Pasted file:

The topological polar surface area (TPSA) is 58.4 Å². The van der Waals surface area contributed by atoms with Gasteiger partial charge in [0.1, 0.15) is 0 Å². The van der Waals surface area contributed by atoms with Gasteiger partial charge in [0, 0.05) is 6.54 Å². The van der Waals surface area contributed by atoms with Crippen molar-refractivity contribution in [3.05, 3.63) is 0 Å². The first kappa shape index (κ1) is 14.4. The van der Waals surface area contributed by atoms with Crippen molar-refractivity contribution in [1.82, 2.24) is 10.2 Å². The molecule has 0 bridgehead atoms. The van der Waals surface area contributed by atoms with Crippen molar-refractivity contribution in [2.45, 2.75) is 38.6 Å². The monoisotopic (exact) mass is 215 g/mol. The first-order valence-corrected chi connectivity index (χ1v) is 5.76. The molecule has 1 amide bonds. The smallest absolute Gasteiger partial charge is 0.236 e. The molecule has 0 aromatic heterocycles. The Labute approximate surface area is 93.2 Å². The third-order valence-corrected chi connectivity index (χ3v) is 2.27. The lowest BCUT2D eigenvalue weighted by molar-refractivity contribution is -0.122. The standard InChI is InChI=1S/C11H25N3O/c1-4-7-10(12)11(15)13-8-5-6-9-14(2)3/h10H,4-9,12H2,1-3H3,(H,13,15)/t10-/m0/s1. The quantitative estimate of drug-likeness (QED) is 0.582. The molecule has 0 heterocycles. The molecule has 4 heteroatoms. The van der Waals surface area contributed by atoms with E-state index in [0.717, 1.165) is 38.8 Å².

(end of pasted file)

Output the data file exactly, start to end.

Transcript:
The topological polar surface area (TPSA) is 58.4 Å². The van der Waals surface area contributed by atoms with Gasteiger partial charge in [0.1, 0.15) is 0 Å². The van der Waals surface area contributed by atoms with Gasteiger partial charge in [0, 0.05) is 6.54 Å². The van der Waals surface area contributed by atoms with Crippen molar-refractivity contribution in [3.05, 3.63) is 0 Å². The first kappa shape index (κ1) is 14.4. The van der Waals surface area contributed by atoms with Crippen molar-refractivity contribution in [1.82, 2.24) is 10.2 Å². The molecule has 0 bridgehead atoms. The van der Waals surface area contributed by atoms with Crippen molar-refractivity contribution in [2.45, 2.75) is 38.6 Å². The monoisotopic (exact) mass is 215 g/mol. The first-order valence-corrected chi connectivity index (χ1v) is 5.76. The molecule has 1 amide bonds. The smallest absolute Gasteiger partial charge is 0.236 e. The molecule has 0 aromatic heterocycles. The Labute approximate surface area is 93.2 Å². The third-order valence-corrected chi connectivity index (χ3v) is 2.27. The lowest BCUT2D eigenvalue weighted by molar-refractivity contribution is -0.122. The standard InChI is InChI=1S/C11H25N3O/c1-4-7-10(12)11(15)13-8-5-6-9-14(2)3/h10H,4-9,12H2,1-3H3,(H,13,15)/t10-/m0/s1. The quantitative estimate of drug-likeness (QED) is 0.582. The molecule has 0 heterocycles. The molecule has 4 heteroatoms. The van der Waals surface area contributed by atoms with E-state index in [0.717, 1.165) is 38.8 Å².